Mass. High Court: Three-Year Clock for Wetlands Protection Act Enforcement Actions Re-Starts With Every Sale of Property

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The Massachusetts Supreme Judicial Court (SJC) recently handed a victory to a conservation commission seeking to impose an enforcement order on a property owner who bought land containing unauthorized fill placed there by a prior owner 35 years before.  The SJC ruled that the “statute of repose” in the state Wetlands Protection Act, which protects property owners from enforcement for prior violations in certain situations, does not run with the land.

The Wetlands Protection Act, M.G.L. c. 131, § 40 (the Act), generally prohibits removing, filling, or altering wetlands without an order of conditions from a local conservation commission.  The Act also provides that “[a]ny person” who acquires property on which work has been done in violation of the Act shall restore the property to its original or permitted condition; but the Act limits the time period during which an enforcement action against “such person” may be brought.  Specifically, an action must be brought within three years of the recording of the deed (or date of death) by which “such person” acquires the property.  The three-year time limit is known as a statute of repose.  In Conservation Commission of Norton v. Pesa (pdf), the SJC, by ruling that the repose is personal and does not run with the land, determined that the three-year clock re-starts each time a new owner acquires property.

In Pesa, in 1979 a property owner obtained permission to develop his parcel, which included placing fill for a parking lot.  A few years later the conservation commission informed the owner that the approved fill limits appeared to have been exceeded.  No further action was taken.  In 1996 the owner deeded the property to himself and his wife.  He died in 2006.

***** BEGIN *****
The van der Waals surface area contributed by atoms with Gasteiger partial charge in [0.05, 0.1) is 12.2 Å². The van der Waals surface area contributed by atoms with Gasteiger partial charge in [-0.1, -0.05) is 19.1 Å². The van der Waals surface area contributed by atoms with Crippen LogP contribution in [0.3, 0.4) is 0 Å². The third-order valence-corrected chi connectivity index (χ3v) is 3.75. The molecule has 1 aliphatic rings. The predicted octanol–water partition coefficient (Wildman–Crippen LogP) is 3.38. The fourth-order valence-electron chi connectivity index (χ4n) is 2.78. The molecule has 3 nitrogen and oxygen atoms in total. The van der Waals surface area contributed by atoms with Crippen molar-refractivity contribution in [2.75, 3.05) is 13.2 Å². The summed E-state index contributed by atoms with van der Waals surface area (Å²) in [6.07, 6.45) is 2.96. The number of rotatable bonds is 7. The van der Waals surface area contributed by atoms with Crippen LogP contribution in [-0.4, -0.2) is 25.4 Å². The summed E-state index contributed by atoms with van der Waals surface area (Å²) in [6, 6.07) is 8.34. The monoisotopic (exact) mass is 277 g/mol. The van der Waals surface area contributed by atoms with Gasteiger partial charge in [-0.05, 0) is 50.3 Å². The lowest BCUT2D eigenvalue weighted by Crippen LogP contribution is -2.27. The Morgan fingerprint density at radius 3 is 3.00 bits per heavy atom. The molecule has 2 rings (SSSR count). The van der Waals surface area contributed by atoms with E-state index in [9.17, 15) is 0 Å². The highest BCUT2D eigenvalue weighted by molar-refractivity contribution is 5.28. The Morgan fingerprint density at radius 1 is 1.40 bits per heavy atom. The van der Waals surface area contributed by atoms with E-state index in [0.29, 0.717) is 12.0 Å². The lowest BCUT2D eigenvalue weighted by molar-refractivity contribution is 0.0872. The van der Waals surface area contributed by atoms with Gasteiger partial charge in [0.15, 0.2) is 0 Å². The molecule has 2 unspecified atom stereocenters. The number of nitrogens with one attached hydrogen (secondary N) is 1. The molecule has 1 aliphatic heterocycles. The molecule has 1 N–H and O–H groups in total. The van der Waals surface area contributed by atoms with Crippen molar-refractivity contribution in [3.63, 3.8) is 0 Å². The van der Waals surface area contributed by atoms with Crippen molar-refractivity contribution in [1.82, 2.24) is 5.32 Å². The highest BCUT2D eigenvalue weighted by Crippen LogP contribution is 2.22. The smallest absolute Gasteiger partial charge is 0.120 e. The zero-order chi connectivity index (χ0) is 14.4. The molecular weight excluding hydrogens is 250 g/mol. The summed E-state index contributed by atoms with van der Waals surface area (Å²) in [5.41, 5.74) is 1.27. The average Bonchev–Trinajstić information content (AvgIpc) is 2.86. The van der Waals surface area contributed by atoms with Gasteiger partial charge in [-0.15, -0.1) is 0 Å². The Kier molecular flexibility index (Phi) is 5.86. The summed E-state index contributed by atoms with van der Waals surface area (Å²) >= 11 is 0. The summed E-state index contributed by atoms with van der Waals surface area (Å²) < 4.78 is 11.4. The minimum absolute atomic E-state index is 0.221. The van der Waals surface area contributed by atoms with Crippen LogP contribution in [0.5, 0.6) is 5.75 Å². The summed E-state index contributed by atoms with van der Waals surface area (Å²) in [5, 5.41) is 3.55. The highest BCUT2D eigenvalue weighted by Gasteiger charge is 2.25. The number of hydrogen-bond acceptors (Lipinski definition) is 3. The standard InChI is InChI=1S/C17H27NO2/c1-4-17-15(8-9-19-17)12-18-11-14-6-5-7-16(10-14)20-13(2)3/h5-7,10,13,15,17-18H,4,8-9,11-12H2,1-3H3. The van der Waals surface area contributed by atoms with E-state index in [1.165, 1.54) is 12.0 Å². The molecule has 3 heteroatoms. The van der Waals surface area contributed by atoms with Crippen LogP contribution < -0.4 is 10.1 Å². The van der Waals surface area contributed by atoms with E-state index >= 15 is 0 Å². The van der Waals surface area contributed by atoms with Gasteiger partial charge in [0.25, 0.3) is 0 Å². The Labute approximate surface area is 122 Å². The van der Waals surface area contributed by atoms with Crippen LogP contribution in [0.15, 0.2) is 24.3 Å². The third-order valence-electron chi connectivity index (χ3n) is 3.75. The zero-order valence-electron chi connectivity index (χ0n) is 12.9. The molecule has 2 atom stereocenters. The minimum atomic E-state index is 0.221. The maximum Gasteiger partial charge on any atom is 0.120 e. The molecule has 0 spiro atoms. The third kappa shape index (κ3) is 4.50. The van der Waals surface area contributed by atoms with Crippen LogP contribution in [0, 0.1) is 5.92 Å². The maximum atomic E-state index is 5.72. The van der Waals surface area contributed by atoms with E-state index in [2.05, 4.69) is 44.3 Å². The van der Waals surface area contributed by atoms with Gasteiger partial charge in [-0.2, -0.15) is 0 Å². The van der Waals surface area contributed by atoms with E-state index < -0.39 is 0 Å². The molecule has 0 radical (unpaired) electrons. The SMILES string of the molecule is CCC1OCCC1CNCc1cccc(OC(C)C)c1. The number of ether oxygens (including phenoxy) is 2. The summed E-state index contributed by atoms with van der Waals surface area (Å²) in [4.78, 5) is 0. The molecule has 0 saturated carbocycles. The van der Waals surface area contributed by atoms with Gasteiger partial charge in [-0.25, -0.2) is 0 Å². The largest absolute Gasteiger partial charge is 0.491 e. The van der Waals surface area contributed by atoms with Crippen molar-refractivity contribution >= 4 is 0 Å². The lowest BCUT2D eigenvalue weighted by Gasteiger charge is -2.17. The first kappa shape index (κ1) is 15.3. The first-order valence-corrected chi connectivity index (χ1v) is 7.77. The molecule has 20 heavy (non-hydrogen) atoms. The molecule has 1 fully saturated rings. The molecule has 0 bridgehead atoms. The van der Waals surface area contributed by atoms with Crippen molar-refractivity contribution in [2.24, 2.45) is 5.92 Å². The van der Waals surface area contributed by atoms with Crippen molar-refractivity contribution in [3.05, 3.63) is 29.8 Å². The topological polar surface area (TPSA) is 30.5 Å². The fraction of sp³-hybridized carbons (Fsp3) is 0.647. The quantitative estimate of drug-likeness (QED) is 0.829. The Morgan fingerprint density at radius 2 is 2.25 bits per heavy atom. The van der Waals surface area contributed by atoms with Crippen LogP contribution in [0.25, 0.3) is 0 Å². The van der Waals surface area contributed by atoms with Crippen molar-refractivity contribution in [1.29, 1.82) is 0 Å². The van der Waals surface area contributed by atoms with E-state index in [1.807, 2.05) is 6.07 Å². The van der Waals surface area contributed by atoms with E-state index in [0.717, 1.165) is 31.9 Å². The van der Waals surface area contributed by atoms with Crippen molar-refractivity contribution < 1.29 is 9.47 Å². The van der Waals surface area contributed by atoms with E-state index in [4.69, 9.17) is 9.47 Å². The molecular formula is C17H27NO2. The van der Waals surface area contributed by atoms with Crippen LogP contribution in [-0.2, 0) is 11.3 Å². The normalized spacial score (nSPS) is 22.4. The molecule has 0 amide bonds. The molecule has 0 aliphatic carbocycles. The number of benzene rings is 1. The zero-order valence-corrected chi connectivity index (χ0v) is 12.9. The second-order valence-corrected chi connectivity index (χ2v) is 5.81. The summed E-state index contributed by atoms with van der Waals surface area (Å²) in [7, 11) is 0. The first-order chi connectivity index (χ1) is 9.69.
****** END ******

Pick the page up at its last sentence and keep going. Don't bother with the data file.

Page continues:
In 2014, prospective buyers of the property noted that no “certificate of compliance” had been obtained for the work authorized in 1979.  The seller (widow of the 1979 owner and herself the owner as of 1996) submitted an “as‑built plan” to the conservation commission and sought a certificate of compliance, which the commission was required to issue if the completed work on the property complied with the order of conditions issued in 1979.  Unfortunately, the plan and other investigations conducted by the conservation commission revealed that there was 11,000 square feet of excess, unauthorized fill on the property, and that vegetation had been cleared beyond the approved work limits.  The commission requested that the unauthorized fill be removed.

The buyers went ahead with their purchase of the property and attempted to negotiate with the conservation commission concerning the work done under the 1979 order of conditions.  They did not suggest they would undertake to remove any unauthorized fill.

The commission issued an enforcement order to the new owners in 2015, directing them to restore the affected areas to their “original condition.”  The new owners did not comply with the order and did not take legal action to challenge it.  The commission then commenced an action against them in superior court to enforce the enforcement order.

The superior court judge interpreted the statue of repose in the Wetlands Protection Act as requiring the commission to bring an enforcement action within three years of the first transfer of ownership in the property occurring after the unauthorized filling originally took place.  That was the transfer in 1996.  The Supreme Judicial Court disagreed.

In its decision, the SJC focused on the plain language of the Act, bolstered by its legislative history, and the overall statutory scheme to manage wetland projects.  The Act permits a conservation commission to bring an enforcement action against any person who acquires property on which work has been done in violation of the Act, not just the first person.  Therefore, the Act permits an action to be initiated against any subsequent owner, so long as it is brought within three years of that particular individual obtaining title to the property.

It is common in real estate transactions to see an order of conditions in the title search without a certificate of compliance, which was the case in Pesa.  Sellers frequently have to track down plans and get as-built plans done to obtain a certificate of compliance for past work. Those situations will be unaffected by this decision.  It is the unsuspecting buyer who has no way of knowing there is unauthorized fill or some other violation of the Wetlands Protection Act on the property who will be affected.  That buyer is not protected from enforcement for a three-year period after acquiring the property.  As a practical matter, this scenario may not occur very often.  For that new owner, however, the decision seems unfair.